So here is 17-year-old Elio Perlman (Timothée Chalamet: Lady Bird, Love the Coopers), summering in Crema in northern Italy with his American father (Michael Stuhlbarg: The Post, Miss Sloane), a professor of antiquities, and his Italian mother (Amira Casar), a translator. Mom inherited this magnificent rambling villa with all the balconies and the doors everywhere thrown open in the hot still air, and you will want to stay here when you visit Crema. (You can feel the stillness and the heat in cinematographer Sayombhu Mukdeeprom’s sultry photography, and you can practically smell the grass in the meadows.) They have servants, too, like all academics can afford; actually, perhaps this is the alternate-universe fantasy it sometimes feels like. Dad’s got an intern coming to help with his work for the summer, who breezes in as the film opens. Breezy is a good word to describe 24-year-old Oliver (Armie Hammer: Cars 3, Free Fire). He is a force of nature, embracing everything about life in Crema and with the Perlmans: the juicy apricots from their orchard, the languid days in the sun, the casual intellectualism of this family of thinkers. The girls in the village all fall instantly in love with Oliver (and he appreciates them as well), because who could resist him? He is full of life, and Hammer is a golden god. Oliver is a young man bursting with easy confidence and with seemingly few inhibitions; Hammer is so comfortable and relaxed that he hardly seems to be performing at all.
As Elio, Chalamet has the much more difficult role, for he has to navigate a teenager’s wild mood swings and petulant self-consciousness while still keeping Elio not only sympathetic but heroically so. For Elio is meant to be all of us at that age, embodying a gawky awkwardness that we can look back on with melancholy and endearment; god, were we really ever so young and fragile?! And Chalamet pulls it off beautifully. (The actor is older than the character; he’s closer to Oliver’s age, and Hammer is 31. They’re both presumaby wiser and more self-aware than the younger men they are playing, and that shows in their work here.) Elio is intellectually sophisticated for his age, making jokes about different ways to play Bach and finding sentimental resonance in medieval poetry, but he is immature in the usual ways, too. Every emotion is extreme, every moment melodramatic: He hates the arrogant Oliver! No, he loves the beautiful Oliver! Oh, he cannot live without the amazing Oliver! And it’s all utterly charming and heartbreaking at the same time. The scene in which Elio confronts his own sexuality — not as gay or straight or any other label but simply as a person with a sexuality all his own, not a reaction to or gift for other people — is an extraordinary bit of passionate acting, shame and wonder all mixed up on Chalamet’s face.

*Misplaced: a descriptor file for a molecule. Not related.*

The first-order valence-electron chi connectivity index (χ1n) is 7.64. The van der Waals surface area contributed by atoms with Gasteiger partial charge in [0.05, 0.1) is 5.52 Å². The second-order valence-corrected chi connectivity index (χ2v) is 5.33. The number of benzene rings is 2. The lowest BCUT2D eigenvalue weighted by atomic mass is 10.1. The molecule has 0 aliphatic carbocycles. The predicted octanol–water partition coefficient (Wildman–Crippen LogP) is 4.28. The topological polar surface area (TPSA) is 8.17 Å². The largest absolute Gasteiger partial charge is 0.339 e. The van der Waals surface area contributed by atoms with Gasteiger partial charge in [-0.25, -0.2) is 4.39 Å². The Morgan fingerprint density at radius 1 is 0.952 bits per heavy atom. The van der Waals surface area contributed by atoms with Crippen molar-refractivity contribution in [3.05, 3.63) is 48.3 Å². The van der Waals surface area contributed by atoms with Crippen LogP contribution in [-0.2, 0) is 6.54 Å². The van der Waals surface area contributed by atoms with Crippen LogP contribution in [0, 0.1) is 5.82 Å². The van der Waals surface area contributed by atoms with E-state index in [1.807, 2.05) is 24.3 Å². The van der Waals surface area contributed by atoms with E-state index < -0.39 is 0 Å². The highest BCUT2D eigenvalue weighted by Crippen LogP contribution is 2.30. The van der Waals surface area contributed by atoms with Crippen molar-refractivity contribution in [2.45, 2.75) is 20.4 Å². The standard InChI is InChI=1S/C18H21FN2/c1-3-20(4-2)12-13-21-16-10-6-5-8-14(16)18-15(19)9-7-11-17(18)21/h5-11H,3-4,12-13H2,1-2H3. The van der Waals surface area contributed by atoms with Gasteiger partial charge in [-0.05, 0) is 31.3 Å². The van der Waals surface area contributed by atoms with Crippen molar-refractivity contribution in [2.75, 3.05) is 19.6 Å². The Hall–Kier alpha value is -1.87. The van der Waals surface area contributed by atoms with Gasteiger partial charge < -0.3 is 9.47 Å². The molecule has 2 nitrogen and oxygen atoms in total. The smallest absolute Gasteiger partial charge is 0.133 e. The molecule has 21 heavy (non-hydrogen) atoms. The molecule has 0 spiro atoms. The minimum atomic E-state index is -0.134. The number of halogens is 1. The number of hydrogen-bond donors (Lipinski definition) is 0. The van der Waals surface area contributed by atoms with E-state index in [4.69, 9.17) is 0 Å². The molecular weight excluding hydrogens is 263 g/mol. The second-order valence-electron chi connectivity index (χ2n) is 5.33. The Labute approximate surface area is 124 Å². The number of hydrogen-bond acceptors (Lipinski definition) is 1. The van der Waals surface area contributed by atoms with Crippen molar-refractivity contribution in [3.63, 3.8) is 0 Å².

Director Luca Guadagnino (I Am Love) lets everything flow with the indolence of a scorching summer; even the strong emotions coursing through the film are more smoldering than blazing. They are perfect for the moments of quiet intensity that screenwriter James Ivory (Le Divorce) mines from the novel by André Aciman, such as That One Scene for which everyone is rightly deciding that Michael Stuhlbarg is their new dad, as he passes on words of wisdom to Elio at the end of the film. It’s one of the most beautiful moments I’ve ever seen onscreen, for its simplicity and its honesty and its humanity.
Maybe the most astonishing thing about Call Me by Your Name is how what seems complicated here at first — such as Elio’s mixed up emotions about everything — is really very uncomplicated. Everything is simple and natural here: Doesn’t everyone’s lazy summer involve bringing up ancient statuary from sunken ships in the lake? Who doesn’t like an extended practical joke about etymology? Isn’t everyone casually fluid sexually? (Elio has a girlfriend, Marzia [Esther Garrel], though she cannot hold a candle to Oliver in Elio’s eyes, the poor girl.) Shouldn’t every day be as full of sensuality as Elio’s summer with Oliver is?
first viewed during the 61st BFI London Film Festival